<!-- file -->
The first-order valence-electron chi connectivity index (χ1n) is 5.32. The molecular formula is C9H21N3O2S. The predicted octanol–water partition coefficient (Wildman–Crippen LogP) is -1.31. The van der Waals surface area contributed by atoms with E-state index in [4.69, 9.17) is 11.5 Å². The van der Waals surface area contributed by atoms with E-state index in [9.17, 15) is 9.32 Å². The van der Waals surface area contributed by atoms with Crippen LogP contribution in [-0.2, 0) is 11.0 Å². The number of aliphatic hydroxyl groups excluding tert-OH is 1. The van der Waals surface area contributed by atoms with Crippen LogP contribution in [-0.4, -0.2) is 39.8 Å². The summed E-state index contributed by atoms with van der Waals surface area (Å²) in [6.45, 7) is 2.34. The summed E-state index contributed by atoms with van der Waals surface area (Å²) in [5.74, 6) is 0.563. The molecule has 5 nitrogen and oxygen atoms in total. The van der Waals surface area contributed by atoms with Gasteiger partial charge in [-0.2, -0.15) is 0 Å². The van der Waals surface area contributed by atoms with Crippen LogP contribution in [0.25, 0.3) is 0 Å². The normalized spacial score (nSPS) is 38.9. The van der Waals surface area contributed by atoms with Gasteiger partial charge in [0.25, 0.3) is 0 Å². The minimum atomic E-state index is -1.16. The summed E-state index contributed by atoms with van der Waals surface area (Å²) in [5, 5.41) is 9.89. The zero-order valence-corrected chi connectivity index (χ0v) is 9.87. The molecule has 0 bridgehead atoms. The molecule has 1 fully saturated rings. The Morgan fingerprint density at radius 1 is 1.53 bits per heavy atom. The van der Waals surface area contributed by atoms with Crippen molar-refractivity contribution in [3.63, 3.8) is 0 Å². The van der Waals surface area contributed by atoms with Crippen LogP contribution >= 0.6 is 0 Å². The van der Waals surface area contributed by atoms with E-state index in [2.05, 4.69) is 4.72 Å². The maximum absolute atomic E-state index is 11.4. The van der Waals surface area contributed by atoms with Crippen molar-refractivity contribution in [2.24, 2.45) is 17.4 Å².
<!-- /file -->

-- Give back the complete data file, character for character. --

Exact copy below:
The first-order valence-electron chi connectivity index (χ1n) is 5.32. The molecular formula is C9H21N3O2S. The predicted octanol–water partition coefficient (Wildman–Crippen LogP) is -1.31. The van der Waals surface area contributed by atoms with E-state index in [4.69, 9.17) is 11.5 Å². The van der Waals surface area contributed by atoms with E-state index in [9.17, 15) is 9.32 Å². The van der Waals surface area contributed by atoms with Crippen LogP contribution in [-0.2, 0) is 11.0 Å². The number of aliphatic hydroxyl groups excluding tert-OH is 1. The van der Waals surface area contributed by atoms with Crippen LogP contribution in [-0.4, -0.2) is 39.8 Å². The summed E-state index contributed by atoms with van der Waals surface area (Å²) in [6.45, 7) is 2.34. The summed E-state index contributed by atoms with van der Waals surface area (Å²) in [5.74, 6) is 0.563. The molecule has 5 nitrogen and oxygen atoms in total. The van der Waals surface area contributed by atoms with Gasteiger partial charge in [-0.2, -0.15) is 0 Å². The van der Waals surface area contributed by atoms with Crippen LogP contribution in [0.25, 0.3) is 0 Å². The normalized spacial score (nSPS) is 38.9. The van der Waals surface area contributed by atoms with Gasteiger partial charge in [0.25, 0.3) is 0 Å². The minimum atomic E-state index is -1.16. The summed E-state index contributed by atoms with van der Waals surface area (Å²) in [5, 5.41) is 9.89. The zero-order valence-corrected chi connectivity index (χ0v) is 9.87. The molecule has 0 bridgehead atoms. The molecule has 1 fully saturated rings. The Morgan fingerprint density at radius 1 is 1.53 bits per heavy atom. The van der Waals surface area contributed by atoms with Crippen molar-refractivity contribution in [3.63, 3.8) is 0 Å². The van der Waals surface area contributed by atoms with Crippen LogP contribution >= 0.6 is 0 Å². The van der Waals surface area contributed by atoms with E-state index in [2.05, 4.69) is 4.72 Å². The maximum absolute atomic E-state index is 11.4. The van der Waals surface area contributed by atoms with Crippen molar-refractivity contribution in [2.24, 2.45) is 17.4 Å².